Investing should be easy – just buy low and sell high – but most of us have trouble following that simple advice. There are principles and strategies that may enable you to put together an investment portfolio that reflects your risk tolerance, time horizon, and goals. Understanding these principles and strategies can help you avoid some of the pitfalls that snare some investors.
Here is a quick history of the Federal Reserve and an overview of what it does.
Getting what you want out of your money may require the right game plan.
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Understanding the economy's cycles can help put current business conditions in better perspective.
Each day, the Fed is behind the scenes supporting the economy and providing services to the U.S. financial system.
Emotional biases can adversely impact financial decision making. Here’s a few to be mindful of.
If you are concerned about inflation and expect short-term interest rates may increase, TIPS could be worth considering.
Consider how your assets are allocated and if that allocation is consistent with your time frame and risk tolerance.
The Economic Report of the President can help identify the forces driving — or dragging — the economy.
Use this calculator to better see the potential impact of compound interest on an asset.
Use this calculator to compare the future value of investments with different tax consequences.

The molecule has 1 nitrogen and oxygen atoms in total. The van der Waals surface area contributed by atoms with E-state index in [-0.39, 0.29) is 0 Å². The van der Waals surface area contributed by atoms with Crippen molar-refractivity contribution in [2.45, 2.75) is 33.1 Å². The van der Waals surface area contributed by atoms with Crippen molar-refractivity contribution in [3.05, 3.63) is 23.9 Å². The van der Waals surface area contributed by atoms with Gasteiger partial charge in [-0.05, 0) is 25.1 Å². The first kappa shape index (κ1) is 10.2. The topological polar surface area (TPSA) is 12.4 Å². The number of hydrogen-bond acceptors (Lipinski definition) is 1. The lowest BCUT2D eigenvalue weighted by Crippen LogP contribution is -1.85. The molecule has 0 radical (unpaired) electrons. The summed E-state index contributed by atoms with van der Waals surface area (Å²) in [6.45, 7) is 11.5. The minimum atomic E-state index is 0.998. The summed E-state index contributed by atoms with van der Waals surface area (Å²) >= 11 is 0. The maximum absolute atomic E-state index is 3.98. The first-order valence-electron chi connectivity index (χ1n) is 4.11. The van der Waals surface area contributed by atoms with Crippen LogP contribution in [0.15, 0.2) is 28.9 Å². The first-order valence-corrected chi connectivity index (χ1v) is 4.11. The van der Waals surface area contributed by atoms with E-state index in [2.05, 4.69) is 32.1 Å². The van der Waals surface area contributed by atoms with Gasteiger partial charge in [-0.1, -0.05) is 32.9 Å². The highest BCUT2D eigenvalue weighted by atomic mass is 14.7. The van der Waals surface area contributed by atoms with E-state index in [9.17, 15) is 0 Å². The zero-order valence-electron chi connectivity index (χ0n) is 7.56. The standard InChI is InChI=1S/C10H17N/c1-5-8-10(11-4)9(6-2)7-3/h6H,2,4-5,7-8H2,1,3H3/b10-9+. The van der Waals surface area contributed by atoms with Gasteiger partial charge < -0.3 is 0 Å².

This calculator can help you estimate how much you should be saving for college.
This questionnaire will help determine your tolerance for investment risk.
Determine if you are eligible to contribute to a traditional or Roth IRA.
Estimate the potential impact taxes and inflation can have on the purchasing power of an investment.
There are some smart strategies that may help you pursue your investment objectives
Principles that can help create a portfolio designed to pursue investment goals.
Agent Jane Bond is on the case, discovering how bonds diversify a portfolio.
Agent Jane Bond is on the case, cracking the code on bonds.
What are your options for investing in emerging markets?
How will you weather the ups and downs of the business cycle?
How do the markets usually react to elections? Was the 2016 election any different?
Investors seeking world investments can choose between global and international funds. What's the difference?